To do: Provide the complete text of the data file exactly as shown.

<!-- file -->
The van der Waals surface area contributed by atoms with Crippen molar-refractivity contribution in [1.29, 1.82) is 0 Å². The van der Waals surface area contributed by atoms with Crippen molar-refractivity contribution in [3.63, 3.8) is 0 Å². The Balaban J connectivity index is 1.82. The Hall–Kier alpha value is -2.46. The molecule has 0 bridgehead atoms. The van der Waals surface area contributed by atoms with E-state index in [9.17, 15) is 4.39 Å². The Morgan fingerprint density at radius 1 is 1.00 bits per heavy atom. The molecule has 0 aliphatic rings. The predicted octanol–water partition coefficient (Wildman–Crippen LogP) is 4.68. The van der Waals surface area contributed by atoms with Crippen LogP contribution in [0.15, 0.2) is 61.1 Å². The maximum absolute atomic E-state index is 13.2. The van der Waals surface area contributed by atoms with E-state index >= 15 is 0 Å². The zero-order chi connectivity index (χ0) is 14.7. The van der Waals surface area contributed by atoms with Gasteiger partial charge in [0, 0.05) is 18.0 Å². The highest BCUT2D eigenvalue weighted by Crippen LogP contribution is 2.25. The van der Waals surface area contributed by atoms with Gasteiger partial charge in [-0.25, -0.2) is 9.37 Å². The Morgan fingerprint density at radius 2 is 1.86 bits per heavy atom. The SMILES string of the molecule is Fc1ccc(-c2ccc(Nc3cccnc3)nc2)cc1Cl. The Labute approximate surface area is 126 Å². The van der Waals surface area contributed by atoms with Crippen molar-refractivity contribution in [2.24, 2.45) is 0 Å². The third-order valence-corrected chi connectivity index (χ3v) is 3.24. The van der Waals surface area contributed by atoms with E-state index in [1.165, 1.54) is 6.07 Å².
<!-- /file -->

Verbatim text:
The van der Waals surface area contributed by atoms with Crippen molar-refractivity contribution in [1.29, 1.82) is 0 Å². The van der Waals surface area contributed by atoms with Crippen molar-refractivity contribution in [3.63, 3.8) is 0 Å². The Balaban J connectivity index is 1.82. The Hall–Kier alpha value is -2.46. The molecule has 0 bridgehead atoms. The van der Waals surface area contributed by atoms with E-state index in [9.17, 15) is 4.39 Å². The Morgan fingerprint density at radius 1 is 1.00 bits per heavy atom. The molecule has 0 aliphatic rings. The predicted octanol–water partition coefficient (Wildman–Crippen LogP) is 4.68. The van der Waals surface area contributed by atoms with Crippen LogP contribution in [0.15, 0.2) is 61.1 Å². The maximum absolute atomic E-state index is 13.2. The van der Waals surface area contributed by atoms with E-state index >= 15 is 0 Å². The zero-order chi connectivity index (χ0) is 14.7. The van der Waals surface area contributed by atoms with Gasteiger partial charge in [0, 0.05) is 18.0 Å². The highest BCUT2D eigenvalue weighted by Crippen LogP contribution is 2.25. The van der Waals surface area contributed by atoms with Gasteiger partial charge in [-0.25, -0.2) is 9.37 Å². The Morgan fingerprint density at radius 2 is 1.86 bits per heavy atom. The SMILES string of the molecule is Fc1ccc(-c2ccc(Nc3cccnc3)nc2)cc1Cl. The Labute approximate surface area is 126 Å². The van der Waals surface area contributed by atoms with Crippen molar-refractivity contribution in [2.24, 2.45) is 0 Å². The third-order valence-corrected chi connectivity index (χ3v) is 3.24. The van der Waals surface area contributed by atoms with E-state index in [1.165, 1.54) is 6.07 Å².